It was finally warm and, more importantly, dry enough this past Sunday that we were able to eat supper outside on the porch. That would be the first time we've eaten outside in 2014! If I'd been planning ahead, I'd have taken something out to grill, but baked salmon and dilly red potatoes (after a day of buying stuff for the gardens and then doing stuff to the gardens) were celebratory enough.


The salmon: boneless fillet rubbed with a little olive oil and a generous amount of Penzeys Greek seasoning blend, then baked at 425F° for 6 minutes.

The sauce: 0% plain Chobani with finely diced seeded cucumber, minced red onion, lemon juice, fresh dill, and Penzeys Greek seasoning blend to taste.

The potatoes: boiled quartered small red potatoes tossed with unsalted butter and fresh dill.

The verdict: yum!

Since I had leftover salmon and sauce, I decided to use them in a pasta salad for Monday's lunch by stirring them together and adding a serving of cooked whole wheat macaroni.

10 April 2014

Fast Lemony Greek Tilapia

These tilapia fillets kept trying to escape the freezer every time I opened the door, which seemed like a good indicator we should eat them sooner rather than later. I didn't really have a clear idea of what I wanted to do, but I already had olive oil and half a lemon on hand so it was really just a matter of deciding which seasoning blend to use (Greek? Lemon-pepper? Italian?) and how long to bake them in the oven.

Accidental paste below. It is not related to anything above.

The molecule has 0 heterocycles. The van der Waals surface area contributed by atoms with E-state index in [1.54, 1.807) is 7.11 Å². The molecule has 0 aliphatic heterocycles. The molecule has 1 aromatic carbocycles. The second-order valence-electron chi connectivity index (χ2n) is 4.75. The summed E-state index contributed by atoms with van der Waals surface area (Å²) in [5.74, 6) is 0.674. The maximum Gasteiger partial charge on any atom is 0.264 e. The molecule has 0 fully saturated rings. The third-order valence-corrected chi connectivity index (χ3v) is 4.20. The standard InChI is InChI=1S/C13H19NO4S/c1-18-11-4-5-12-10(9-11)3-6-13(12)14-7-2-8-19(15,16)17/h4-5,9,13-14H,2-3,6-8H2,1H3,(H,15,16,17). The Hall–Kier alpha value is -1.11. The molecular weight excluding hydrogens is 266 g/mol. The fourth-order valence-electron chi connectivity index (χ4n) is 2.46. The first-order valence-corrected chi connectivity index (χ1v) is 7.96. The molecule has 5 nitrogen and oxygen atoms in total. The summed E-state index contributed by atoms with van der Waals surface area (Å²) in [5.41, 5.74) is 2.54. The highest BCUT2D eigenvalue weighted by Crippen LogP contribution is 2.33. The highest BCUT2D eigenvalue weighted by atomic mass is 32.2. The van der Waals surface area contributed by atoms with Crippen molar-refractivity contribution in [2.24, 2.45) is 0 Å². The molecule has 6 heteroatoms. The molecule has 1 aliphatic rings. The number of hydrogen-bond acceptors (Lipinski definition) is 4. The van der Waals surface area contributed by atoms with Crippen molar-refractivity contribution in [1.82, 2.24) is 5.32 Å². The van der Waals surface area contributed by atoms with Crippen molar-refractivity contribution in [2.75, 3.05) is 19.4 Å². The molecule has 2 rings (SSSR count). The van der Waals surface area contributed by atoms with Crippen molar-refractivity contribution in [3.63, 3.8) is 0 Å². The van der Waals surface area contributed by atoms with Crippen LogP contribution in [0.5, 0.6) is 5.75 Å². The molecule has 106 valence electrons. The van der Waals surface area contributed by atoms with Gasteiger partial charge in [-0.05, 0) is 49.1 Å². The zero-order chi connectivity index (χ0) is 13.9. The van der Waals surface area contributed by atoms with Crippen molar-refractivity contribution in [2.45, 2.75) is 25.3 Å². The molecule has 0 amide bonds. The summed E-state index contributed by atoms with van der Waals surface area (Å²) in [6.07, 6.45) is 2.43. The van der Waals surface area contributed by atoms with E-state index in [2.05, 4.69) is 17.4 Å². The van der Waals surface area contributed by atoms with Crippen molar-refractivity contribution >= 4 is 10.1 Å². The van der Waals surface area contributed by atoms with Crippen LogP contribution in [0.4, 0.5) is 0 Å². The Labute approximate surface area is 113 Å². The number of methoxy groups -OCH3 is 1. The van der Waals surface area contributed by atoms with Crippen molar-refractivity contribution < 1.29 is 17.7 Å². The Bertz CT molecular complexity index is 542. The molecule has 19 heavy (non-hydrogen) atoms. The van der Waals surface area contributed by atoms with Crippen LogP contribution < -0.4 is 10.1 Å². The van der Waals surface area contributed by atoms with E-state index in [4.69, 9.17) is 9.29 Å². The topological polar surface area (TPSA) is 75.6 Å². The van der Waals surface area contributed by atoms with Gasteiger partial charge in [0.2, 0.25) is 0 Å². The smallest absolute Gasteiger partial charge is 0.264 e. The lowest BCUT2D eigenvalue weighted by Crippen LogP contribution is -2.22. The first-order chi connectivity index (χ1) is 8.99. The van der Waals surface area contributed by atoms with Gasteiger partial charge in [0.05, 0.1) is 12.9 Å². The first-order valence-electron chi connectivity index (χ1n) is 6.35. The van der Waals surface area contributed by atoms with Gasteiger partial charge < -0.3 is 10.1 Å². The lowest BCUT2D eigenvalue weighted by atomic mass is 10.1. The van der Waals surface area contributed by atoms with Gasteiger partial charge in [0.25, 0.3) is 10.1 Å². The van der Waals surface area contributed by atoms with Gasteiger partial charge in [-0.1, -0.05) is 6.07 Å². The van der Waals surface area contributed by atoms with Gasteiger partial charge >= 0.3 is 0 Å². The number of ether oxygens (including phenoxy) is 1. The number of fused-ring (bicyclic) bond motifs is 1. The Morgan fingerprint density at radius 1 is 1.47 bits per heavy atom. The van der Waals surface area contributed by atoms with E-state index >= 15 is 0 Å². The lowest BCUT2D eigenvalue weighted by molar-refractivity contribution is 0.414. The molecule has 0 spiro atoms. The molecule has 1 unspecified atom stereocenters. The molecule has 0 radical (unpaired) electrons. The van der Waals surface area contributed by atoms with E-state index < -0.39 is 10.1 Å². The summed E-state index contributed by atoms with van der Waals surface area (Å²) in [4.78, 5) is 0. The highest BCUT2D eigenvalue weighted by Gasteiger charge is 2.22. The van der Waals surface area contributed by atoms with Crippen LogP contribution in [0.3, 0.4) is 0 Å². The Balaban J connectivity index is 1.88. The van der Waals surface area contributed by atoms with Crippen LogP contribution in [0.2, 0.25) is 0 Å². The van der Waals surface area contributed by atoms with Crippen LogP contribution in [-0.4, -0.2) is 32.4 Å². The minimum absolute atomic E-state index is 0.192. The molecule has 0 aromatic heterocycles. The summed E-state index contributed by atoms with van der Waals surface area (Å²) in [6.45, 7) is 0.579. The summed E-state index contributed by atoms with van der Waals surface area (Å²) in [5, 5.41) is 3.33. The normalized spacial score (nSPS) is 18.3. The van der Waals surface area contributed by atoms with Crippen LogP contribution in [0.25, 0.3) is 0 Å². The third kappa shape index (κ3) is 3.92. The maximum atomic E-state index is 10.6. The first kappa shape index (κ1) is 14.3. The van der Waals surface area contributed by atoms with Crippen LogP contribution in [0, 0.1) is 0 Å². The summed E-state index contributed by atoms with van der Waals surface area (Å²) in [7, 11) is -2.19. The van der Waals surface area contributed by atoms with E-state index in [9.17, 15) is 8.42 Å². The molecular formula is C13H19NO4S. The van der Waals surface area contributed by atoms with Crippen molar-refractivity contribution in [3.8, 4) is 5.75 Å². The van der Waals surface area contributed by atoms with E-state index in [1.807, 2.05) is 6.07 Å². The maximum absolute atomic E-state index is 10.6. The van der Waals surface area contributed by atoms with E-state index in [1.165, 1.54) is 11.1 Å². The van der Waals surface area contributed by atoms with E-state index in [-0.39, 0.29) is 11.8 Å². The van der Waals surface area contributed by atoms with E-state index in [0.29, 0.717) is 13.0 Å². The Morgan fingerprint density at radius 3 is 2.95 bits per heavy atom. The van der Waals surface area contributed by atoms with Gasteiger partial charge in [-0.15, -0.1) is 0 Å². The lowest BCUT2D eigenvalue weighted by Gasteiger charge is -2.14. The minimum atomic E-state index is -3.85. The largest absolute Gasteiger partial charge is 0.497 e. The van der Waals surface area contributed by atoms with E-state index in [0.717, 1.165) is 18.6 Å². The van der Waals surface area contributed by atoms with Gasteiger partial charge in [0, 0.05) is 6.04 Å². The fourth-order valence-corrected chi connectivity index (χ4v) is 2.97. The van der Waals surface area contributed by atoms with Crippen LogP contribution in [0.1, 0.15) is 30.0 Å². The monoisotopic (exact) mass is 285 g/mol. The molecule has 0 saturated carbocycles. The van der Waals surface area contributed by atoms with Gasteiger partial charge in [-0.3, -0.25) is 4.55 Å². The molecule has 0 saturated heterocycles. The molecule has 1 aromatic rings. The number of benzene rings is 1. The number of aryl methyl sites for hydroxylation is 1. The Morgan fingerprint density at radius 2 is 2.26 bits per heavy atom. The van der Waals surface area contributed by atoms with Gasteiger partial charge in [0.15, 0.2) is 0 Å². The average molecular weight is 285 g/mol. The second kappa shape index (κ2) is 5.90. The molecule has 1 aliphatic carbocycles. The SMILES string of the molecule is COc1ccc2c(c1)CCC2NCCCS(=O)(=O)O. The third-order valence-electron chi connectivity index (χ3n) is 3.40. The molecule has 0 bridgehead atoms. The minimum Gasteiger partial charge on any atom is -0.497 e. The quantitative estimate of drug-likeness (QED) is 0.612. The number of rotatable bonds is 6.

Lemony Greek Tilapia

Ingredients
1 lb tilapia fillets
1 Tbsp Greek seasoning blend
1 Tbsp olive oil
Half a lemon

Directions
Preheat oven to 400°F.

Line a baking sheet with parchment paper. Place tilapia on the parchment, brush with olive oil, and sprinkle with Greek seasoning blend. Squeeze lemon half over fish.

Place baking sheet in center of oven and bake for 15 minutes or until fish is opaque white and flakes easily with a fork.
We ate the tilapia with a warm clean-out-the-fridge pasta salad I threw together using orzo, garbanzos/chickpeas, sun-dried tomatoes, red onion, artichoke hearts, Kalamata olives, Greek seasoning, red wine vinegar, and olive oil. It was a surprisingly successful side dish, although I think a little feta wouldn't have gone amiss. But, you know, me and cheese!

11 March 2014

Southwestern(ish) Shrimp Salad

Shrimp Salad

I made this Southwestern(ish) shrimp salad last week when, in fit of madness, I decided to ignore how cold I always am at work and decided not to pack a hot lunch. It was a delicious salad, but even though I immediately followed it with two cups of scaldingly hot tea, I spent the rest of the night shivering away at my desk.